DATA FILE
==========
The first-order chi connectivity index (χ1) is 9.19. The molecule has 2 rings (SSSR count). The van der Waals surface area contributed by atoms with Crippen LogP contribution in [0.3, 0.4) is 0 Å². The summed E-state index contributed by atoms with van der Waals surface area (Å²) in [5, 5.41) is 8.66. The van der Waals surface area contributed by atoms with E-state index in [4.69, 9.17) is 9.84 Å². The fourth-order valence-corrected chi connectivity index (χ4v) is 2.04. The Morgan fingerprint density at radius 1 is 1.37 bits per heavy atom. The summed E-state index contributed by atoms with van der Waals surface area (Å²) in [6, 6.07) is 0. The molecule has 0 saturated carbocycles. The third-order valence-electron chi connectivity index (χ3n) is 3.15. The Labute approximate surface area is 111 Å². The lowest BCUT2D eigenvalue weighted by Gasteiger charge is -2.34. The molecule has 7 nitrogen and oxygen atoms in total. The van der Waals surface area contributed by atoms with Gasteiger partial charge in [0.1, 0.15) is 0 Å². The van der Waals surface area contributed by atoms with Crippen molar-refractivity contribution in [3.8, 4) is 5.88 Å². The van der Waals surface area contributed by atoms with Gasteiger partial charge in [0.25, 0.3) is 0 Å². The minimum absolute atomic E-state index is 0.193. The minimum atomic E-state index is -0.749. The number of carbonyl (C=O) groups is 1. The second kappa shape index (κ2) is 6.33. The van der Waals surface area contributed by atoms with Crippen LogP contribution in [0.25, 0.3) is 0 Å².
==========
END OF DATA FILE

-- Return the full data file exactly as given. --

The first-order chi connectivity index (χ1) is 9.19. The molecule has 2 rings (SSSR count). The van der Waals surface area contributed by atoms with Crippen LogP contribution in [0.3, 0.4) is 0 Å². The summed E-state index contributed by atoms with van der Waals surface area (Å²) in [5, 5.41) is 8.66. The van der Waals surface area contributed by atoms with E-state index in [4.69, 9.17) is 9.84 Å². The fourth-order valence-corrected chi connectivity index (χ4v) is 2.04. The Morgan fingerprint density at radius 1 is 1.37 bits per heavy atom. The summed E-state index contributed by atoms with van der Waals surface area (Å²) in [6, 6.07) is 0. The molecule has 0 saturated carbocycles. The third-order valence-electron chi connectivity index (χ3n) is 3.15. The Labute approximate surface area is 111 Å². The lowest BCUT2D eigenvalue weighted by Gasteiger charge is -2.34. The molecule has 7 nitrogen and oxygen atoms in total. The van der Waals surface area contributed by atoms with Gasteiger partial charge in [0.1, 0.15) is 0 Å². The van der Waals surface area contributed by atoms with Crippen molar-refractivity contribution in [3.8, 4) is 5.88 Å². The van der Waals surface area contributed by atoms with Gasteiger partial charge in [0.25, 0.3) is 0 Å². The minimum absolute atomic E-state index is 0.193. The minimum atomic E-state index is -0.749. The number of carbonyl (C=O) groups is 1. The second kappa shape index (κ2) is 6.33. The van der Waals surface area contributed by atoms with Crippen LogP contribution in [0.25, 0.3) is 0 Å².